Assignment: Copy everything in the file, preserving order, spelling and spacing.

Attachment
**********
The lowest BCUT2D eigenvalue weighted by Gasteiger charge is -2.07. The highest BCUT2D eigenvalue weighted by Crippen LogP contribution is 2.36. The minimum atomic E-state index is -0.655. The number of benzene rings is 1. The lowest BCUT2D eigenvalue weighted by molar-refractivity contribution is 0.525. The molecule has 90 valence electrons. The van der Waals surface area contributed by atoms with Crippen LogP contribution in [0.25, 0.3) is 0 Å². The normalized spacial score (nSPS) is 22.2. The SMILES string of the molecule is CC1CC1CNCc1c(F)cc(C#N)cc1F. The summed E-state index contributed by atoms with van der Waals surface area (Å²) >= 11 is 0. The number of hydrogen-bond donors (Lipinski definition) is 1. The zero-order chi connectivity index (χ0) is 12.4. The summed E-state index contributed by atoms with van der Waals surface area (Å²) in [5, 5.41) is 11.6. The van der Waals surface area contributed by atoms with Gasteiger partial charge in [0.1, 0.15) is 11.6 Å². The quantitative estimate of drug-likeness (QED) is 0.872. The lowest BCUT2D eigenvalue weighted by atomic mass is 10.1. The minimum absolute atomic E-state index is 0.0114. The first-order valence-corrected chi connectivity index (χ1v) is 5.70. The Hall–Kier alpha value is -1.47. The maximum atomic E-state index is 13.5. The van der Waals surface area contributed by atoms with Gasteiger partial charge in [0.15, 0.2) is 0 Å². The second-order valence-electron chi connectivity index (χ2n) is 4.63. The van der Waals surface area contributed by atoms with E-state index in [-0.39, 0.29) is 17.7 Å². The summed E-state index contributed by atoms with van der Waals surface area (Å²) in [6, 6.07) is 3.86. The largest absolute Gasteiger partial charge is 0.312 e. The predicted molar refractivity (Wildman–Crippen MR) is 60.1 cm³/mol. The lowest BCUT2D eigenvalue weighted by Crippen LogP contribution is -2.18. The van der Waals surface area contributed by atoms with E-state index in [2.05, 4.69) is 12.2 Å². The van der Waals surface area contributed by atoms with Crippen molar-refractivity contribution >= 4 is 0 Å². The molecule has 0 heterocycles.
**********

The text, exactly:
The lowest BCUT2D eigenvalue weighted by Gasteiger charge is -2.07. The highest BCUT2D eigenvalue weighted by Crippen LogP contribution is 2.36. The minimum atomic E-state index is -0.655. The number of benzene rings is 1. The lowest BCUT2D eigenvalue weighted by molar-refractivity contribution is 0.525. The molecule has 90 valence electrons. The van der Waals surface area contributed by atoms with Crippen LogP contribution in [0.25, 0.3) is 0 Å². The normalized spacial score (nSPS) is 22.2. The SMILES string of the molecule is CC1CC1CNCc1c(F)cc(C#N)cc1F. The summed E-state index contributed by atoms with van der Waals surface area (Å²) >= 11 is 0. The number of hydrogen-bond donors (Lipinski definition) is 1. The zero-order chi connectivity index (χ0) is 12.4. The summed E-state index contributed by atoms with van der Waals surface area (Å²) in [5, 5.41) is 11.6. The van der Waals surface area contributed by atoms with Gasteiger partial charge in [0.1, 0.15) is 11.6 Å². The quantitative estimate of drug-likeness (QED) is 0.872. The lowest BCUT2D eigenvalue weighted by atomic mass is 10.1. The minimum absolute atomic E-state index is 0.0114. The first-order valence-corrected chi connectivity index (χ1v) is 5.70. The Hall–Kier alpha value is -1.47. The maximum atomic E-state index is 13.5. The van der Waals surface area contributed by atoms with Gasteiger partial charge in [0.15, 0.2) is 0 Å². The second-order valence-electron chi connectivity index (χ2n) is 4.63. The van der Waals surface area contributed by atoms with E-state index in [-0.39, 0.29) is 17.7 Å². The summed E-state index contributed by atoms with van der Waals surface area (Å²) in [6, 6.07) is 3.86. The largest absolute Gasteiger partial charge is 0.312 e. The predicted molar refractivity (Wildman–Crippen MR) is 60.1 cm³/mol. The lowest BCUT2D eigenvalue weighted by Crippen LogP contribution is -2.18. The van der Waals surface area contributed by atoms with E-state index in [2.05, 4.69) is 12.2 Å². The van der Waals surface area contributed by atoms with Crippen molar-refractivity contribution >= 4 is 0 Å². The molecule has 0 heterocycles.